Sunday, September 16, 2012

The Silver Lining in Today's College Student

From the beginning of time, I suppose, each generation has been identified as headed to hell in a hand basket.  Or so the pundits would have us believe.  Teens and young adults are favorites for social critiquing and waxing philosophical on the demise of civilization as we know it.  Little awareness of the irony involved is apparent; what about the older adults who have a more direct role in today's events?  While the "adults" work feverishly to destroy each other in various parts of the world, for example, one group of Christian, Jewish and Muslim teenagers are hoping to better understand and communicate with each other.

This is not to say that troubling trends or themes don't exist.  In their book Generation on a Tightrope: A Portrait of Today’s College Student, Arthur Levine and Diane Dean write about such themes in young adults.  They tell us that they are at once low in resilience and high in self-confidence.  They think their grades don't actually reflect their performance.  They embrace social media extensively, yet lack actual in-person communication skills.  They see themselves as worldly, but can't identify world leaders.  And so on.  There are data to support these observations.  But do these data mean they are a hopeless, "broken generation", or just different from us older, wiser folk?  I vote for the latter.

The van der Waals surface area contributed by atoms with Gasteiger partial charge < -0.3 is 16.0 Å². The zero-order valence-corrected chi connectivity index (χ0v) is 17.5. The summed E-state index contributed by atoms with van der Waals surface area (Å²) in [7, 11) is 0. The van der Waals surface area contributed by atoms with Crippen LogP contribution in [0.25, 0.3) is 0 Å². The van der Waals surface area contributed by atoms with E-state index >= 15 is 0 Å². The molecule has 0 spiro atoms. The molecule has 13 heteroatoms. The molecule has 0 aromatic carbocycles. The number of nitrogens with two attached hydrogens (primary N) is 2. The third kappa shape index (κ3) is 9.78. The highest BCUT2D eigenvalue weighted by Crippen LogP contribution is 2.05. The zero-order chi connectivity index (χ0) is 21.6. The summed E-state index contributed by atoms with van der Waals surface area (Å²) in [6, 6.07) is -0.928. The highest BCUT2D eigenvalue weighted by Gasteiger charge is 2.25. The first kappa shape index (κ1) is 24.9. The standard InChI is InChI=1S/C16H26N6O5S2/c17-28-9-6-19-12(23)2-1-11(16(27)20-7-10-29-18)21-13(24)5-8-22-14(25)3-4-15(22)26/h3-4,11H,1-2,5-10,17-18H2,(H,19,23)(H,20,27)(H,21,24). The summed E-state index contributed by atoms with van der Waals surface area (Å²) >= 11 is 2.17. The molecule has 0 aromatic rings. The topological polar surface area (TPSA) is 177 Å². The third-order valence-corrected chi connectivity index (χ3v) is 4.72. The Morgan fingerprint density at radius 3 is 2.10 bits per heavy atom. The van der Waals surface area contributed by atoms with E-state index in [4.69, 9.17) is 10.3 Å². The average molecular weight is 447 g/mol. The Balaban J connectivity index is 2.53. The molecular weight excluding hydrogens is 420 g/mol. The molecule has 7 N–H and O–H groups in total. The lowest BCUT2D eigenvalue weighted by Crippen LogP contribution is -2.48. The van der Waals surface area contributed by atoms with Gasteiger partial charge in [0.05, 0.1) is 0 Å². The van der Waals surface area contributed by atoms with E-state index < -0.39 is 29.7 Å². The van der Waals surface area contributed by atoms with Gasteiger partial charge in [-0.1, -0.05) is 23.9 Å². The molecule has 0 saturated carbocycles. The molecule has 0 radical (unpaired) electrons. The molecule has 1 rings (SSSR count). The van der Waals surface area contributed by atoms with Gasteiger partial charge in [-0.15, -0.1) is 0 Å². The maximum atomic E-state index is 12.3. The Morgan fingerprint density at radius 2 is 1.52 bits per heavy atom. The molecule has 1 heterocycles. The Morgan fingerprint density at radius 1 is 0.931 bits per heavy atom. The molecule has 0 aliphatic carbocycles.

Jonny Wakefield, himself a college student from Canada, would vote similarly, I think.  He warns of the dangers of such trendspotting in the lives of young adults.  He posits, rightly, that sweeping generational narratives are both imprecise and subject to self-fulfilling prophesies.  Which, in the case of young adult mental health, is precisely what we don't want to invoke.  Do we really want college students to see themselves as feckless and entitled losers?  I think not.

It might just be that we do not understand what we are seeing.  It may be that youth are doing what each generation did before them: doing their best, with what we gave them, to adjust to a challenging and rapidly changing world.  Sure, some of what they will do will fail.  Just as my generation did, and as my parents' generation did before me.  They will undoubtedly learn some hard lessons along the way.  But the seeds of seeing and doing things differently are already in them, and those will bear surely some fruit later on.  When I encounter young people in my work, I detect a level of energy and boundary-busting creativity that I don't see as much in my peers.  That is cause for hope, my friends.  Perhaps they will be able to make things better in the world, if we celebrate and cultivate their strengths rather than focus on their shortcomings.